Today, a co-worker came asking me if there was an easy way to do this task: he needed to create an array of strings from a HTML structure composed of a top level div (with an id), with child divs, each containing a bunch of uls, which in turn contained a bunch of lis that contained a span with the desired text, plus anchor tags, among other non-relevant stuff.

We use prototype, so I scribbled a quick script using it:

var a = [];
$$("#bla div ul li span").each(function(e) {

He tried it out and it worked like a charm.

I love problems that take longer to describe than to solve :)

Cappucino is out


Tuesday, September 2, 2008

Chrome on Dromaeo

It's ridiculously fast.

From scratch

Google's idea of "from scratch":

We want others to adopt ideas from us, just as we've adopted good ideas from others.

Chrome: Google enters the browser wars

The announcement

Right now, it's a bit hard to get some more info since their servers are getting hammered with requests this morning. From what I understand so far, it uses the WebKit engine and it features a devious twist when approaching the speed optimization competition that was going on between Firefox, Safari and to an extent, Opera: it will have a per-tab performance monitor so that if the browser starts to slow down, users can blame sites, instead of browsers.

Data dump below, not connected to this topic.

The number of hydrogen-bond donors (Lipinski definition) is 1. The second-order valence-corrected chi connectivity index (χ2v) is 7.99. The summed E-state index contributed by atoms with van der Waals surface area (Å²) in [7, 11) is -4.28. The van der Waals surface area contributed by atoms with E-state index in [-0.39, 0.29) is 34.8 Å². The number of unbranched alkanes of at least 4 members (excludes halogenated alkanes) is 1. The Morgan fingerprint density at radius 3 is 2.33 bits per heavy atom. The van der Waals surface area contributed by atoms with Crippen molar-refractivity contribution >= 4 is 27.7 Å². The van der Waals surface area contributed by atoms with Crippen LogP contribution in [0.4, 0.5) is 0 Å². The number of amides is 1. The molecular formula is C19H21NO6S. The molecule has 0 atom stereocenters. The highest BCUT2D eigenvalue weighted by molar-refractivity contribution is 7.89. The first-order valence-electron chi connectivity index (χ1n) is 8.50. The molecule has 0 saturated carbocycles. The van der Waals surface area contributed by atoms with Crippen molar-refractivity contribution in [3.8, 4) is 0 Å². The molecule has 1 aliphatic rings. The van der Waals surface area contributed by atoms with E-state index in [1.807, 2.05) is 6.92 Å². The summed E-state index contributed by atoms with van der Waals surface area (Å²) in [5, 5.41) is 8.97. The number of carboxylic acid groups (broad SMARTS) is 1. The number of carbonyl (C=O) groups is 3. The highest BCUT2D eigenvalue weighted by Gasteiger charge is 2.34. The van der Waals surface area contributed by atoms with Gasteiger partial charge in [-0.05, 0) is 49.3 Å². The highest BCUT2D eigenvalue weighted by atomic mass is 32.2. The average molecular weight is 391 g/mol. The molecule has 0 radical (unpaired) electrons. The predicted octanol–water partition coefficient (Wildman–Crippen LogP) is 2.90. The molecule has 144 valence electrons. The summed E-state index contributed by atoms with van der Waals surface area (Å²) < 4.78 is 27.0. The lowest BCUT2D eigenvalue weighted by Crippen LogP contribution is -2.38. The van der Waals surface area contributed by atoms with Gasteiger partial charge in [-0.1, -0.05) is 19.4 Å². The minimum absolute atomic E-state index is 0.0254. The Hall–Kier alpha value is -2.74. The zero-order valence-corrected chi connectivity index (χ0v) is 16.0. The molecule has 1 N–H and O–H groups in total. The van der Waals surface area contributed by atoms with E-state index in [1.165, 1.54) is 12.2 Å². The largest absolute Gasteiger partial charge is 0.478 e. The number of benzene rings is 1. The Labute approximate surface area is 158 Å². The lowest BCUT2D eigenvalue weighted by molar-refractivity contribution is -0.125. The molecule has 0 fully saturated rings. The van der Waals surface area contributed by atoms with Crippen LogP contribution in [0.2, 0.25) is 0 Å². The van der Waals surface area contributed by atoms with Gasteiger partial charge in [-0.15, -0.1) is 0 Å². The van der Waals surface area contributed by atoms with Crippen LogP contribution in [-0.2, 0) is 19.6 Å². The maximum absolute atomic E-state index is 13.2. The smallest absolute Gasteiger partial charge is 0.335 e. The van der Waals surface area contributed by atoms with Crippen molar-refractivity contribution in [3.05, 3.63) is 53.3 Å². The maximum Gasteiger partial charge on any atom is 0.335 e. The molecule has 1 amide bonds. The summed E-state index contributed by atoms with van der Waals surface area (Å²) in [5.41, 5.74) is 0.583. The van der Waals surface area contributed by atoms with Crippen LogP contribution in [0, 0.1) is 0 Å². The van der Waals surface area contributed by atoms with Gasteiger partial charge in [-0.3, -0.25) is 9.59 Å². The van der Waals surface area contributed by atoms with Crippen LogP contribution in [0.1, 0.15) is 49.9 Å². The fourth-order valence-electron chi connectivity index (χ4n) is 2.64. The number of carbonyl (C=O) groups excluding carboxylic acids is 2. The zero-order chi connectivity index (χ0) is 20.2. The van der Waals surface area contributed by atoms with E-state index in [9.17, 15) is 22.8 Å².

From Google's perspective, that move is truly a stroke of genius. It will force web developers to become more responsible with their code, rather than relying on the browser's Moore's Law. At the same time, it lessens the expectations from browser critics towards Chrome itself.

Now the question is: when can I download it? :)

Update: to answer my own question - Here.